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MSU women face Missouri on road in basketball

February 10, 2013

MSU women's basketball coach Vic Schaefer shouts from court side. (Photo by Kim Murrell, SDN)

The Missouri women's basketball team has a player that certainly has an "Eye" for the basket.

Sophomore Morgan Eye leads the Tigers by scoring 13.9 points per game and is the best 3-point field goal shooter in the nation by hitting 3.9 per outing from long range.

Defending Eye is the next challenge for the Mississippi State Bulldogs today as they have made the trip to Columbia, Mo., for a game against one of the newcomers of the Southeastern Conference.

One week ago, Missouri made a statement of how tough it can be in the SEC, especially at home, by knocking off the Tennessee Lady Volunteers 80-63 at Mizzou Arena.

The Tigers have records of 15-8 overall and 4-5 in the league.

"They have a lot of confidence right now and also had a week off like us," MSU women's coach Vic Schaefer said. "(Missouri coach) Robin (Pingeton) has done a great job with that team, and it's a challenge we have to be ready for."

The Bulldogs look to continue the type of defense they showed in pulling off a 47-44 victory over Arkansas at home last Sunday.

MSU held the Razorbacks to 14 points on five field goals in the first half. Arkansas only shot 32.1 percent from the field for the game.

There have been times where the Bulldogs have given Schaefer the type of defensive effort he's been desiring, but he knows with a young team, there will continue to be bumps in the road as it learns and grows.

"It's like being a plumber," Schaefer said. "You get two or three of those leaks fixed and you have a fourth leak. It might be Martha (Alwal) standing behind in the post. It's a leak and I feel like a plumber on some days.

"(Against Arkansas) We got the ball pressure, got the wing denial back to the point, then we have a post player standing behind down there. It's a process.

"We agonized over every defensive possession because that's just the way we are. We might stub our toe, but that's who we are."

With the success against the Razorbacks, Schaefer now has the proof that what he and his staff are trying to instill at MSU can work.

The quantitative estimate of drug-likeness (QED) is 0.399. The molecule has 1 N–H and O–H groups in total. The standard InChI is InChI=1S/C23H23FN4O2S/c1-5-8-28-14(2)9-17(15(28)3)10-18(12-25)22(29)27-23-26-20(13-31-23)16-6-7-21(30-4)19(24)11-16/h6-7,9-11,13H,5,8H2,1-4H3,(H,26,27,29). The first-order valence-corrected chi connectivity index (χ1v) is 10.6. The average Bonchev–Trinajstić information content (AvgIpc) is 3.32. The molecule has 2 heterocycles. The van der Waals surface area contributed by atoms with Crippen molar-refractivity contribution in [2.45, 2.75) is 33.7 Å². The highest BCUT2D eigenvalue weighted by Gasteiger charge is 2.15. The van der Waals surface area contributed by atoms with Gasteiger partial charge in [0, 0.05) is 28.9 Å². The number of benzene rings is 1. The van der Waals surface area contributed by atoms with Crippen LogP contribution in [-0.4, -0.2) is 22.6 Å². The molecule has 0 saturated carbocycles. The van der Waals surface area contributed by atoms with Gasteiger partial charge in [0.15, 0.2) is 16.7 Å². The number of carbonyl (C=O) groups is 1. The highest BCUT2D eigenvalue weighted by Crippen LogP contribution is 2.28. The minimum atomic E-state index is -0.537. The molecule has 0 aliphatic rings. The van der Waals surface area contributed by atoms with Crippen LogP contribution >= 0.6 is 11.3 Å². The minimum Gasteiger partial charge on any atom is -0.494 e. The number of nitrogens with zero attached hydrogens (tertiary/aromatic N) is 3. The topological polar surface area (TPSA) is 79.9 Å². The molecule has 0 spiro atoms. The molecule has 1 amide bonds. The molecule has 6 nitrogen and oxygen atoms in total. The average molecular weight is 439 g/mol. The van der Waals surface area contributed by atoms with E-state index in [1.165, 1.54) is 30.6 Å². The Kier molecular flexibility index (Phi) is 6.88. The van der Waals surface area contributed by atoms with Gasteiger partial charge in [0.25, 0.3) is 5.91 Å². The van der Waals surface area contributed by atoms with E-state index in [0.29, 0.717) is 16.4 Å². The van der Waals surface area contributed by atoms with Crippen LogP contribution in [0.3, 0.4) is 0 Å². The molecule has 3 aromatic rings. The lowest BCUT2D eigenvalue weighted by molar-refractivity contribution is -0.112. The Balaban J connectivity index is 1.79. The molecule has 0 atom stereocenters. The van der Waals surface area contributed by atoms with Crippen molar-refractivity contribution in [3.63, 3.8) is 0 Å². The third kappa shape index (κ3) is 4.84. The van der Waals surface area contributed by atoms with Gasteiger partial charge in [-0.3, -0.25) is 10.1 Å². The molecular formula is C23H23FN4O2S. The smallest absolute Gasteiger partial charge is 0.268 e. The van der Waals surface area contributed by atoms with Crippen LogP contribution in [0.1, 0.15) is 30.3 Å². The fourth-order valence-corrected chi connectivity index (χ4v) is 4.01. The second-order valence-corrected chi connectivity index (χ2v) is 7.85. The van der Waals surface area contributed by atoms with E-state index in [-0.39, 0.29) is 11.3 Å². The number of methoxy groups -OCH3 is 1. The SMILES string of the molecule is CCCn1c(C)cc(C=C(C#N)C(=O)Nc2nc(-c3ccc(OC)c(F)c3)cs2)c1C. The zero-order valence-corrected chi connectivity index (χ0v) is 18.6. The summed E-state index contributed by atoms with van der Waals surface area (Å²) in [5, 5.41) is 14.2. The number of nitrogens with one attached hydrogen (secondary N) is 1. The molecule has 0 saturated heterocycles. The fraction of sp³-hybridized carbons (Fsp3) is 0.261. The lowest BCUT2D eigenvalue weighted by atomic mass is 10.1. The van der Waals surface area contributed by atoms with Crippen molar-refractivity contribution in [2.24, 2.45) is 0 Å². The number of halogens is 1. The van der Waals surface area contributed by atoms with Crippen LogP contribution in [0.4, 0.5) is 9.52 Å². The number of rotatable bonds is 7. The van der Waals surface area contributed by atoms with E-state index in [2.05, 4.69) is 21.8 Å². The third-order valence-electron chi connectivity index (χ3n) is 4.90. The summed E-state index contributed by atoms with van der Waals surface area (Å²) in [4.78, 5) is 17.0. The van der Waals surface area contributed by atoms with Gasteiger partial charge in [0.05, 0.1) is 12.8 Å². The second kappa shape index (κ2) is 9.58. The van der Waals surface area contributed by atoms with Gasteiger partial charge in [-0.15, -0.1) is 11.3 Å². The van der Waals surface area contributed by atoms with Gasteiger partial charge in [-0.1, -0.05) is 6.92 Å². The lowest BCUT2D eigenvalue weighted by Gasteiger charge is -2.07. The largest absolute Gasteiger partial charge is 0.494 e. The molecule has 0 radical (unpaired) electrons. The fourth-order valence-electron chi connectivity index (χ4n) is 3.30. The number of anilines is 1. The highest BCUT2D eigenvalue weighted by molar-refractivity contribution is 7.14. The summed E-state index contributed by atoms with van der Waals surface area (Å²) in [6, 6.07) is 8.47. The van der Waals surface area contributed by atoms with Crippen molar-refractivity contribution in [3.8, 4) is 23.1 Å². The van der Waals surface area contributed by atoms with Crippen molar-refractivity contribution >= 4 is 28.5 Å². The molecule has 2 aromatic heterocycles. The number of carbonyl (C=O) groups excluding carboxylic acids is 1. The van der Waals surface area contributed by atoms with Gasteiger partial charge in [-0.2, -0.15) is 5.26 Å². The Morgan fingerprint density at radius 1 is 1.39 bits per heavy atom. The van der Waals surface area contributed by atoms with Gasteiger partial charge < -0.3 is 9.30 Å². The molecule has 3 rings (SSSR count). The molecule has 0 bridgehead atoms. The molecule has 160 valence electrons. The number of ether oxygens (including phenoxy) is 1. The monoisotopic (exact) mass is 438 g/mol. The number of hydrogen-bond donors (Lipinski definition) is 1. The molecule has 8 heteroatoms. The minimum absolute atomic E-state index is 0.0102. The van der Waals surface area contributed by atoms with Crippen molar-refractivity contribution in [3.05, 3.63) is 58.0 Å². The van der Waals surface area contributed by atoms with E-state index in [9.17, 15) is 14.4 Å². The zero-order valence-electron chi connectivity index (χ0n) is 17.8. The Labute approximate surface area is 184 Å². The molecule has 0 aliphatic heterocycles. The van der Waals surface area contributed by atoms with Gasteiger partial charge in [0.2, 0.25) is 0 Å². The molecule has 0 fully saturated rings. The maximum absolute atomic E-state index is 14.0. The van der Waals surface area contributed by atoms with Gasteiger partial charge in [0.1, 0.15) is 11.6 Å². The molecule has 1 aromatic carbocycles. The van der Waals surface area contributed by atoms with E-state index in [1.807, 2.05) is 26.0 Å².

"It gives you some credibility when you are out there trying to teach them to play that hard and they've never played that hard before," Schaefer said. "It's not what we do, but how we do it. That's what will separate us.

"(Last Sunday) they put it into action and they can see it. For a day, they've got to see it and know this is why my staff and I prepare 15-page scouting reports, talk and go through things for three days on how to guard and what (opponents) are going to do. This is why we do what we do."

It won't take Schaefer and his staff long to find our the strength of Missouri in the scouting report.

Not only does Eye shoot well, but the Tigers are fourth in the SEC at 34 percent from 3-point range and pace the conference by hitting 9.1 shots from long range per outing.

MSU will try to counter that with its inside-outside sophomore duo of Kendra Grant and Martha Alwal.

Grant scores 12.4 points per game to lead the Bulldogs, while Alwal achieved her league-leading 11th double-double of the season against Arkansas with 14 points and 12 rebounds. 

After Schaefer gave his players a couple of days off during the midweek, they practiced Thursday, Friday and Saturday in getting ready for Missouri.

MSU, which stands at 10-12 overall and 2-7 in the SEC, was able to feed off the positive result of last weekend and Schaefer said it's much deserved.

"There's not anybody in the country that works harder than those kids," Schaefer said. "They work their tail off at practice every day. I'm proud to be their coach. I'm happy they are earning some credibility and some victories with their hard work."

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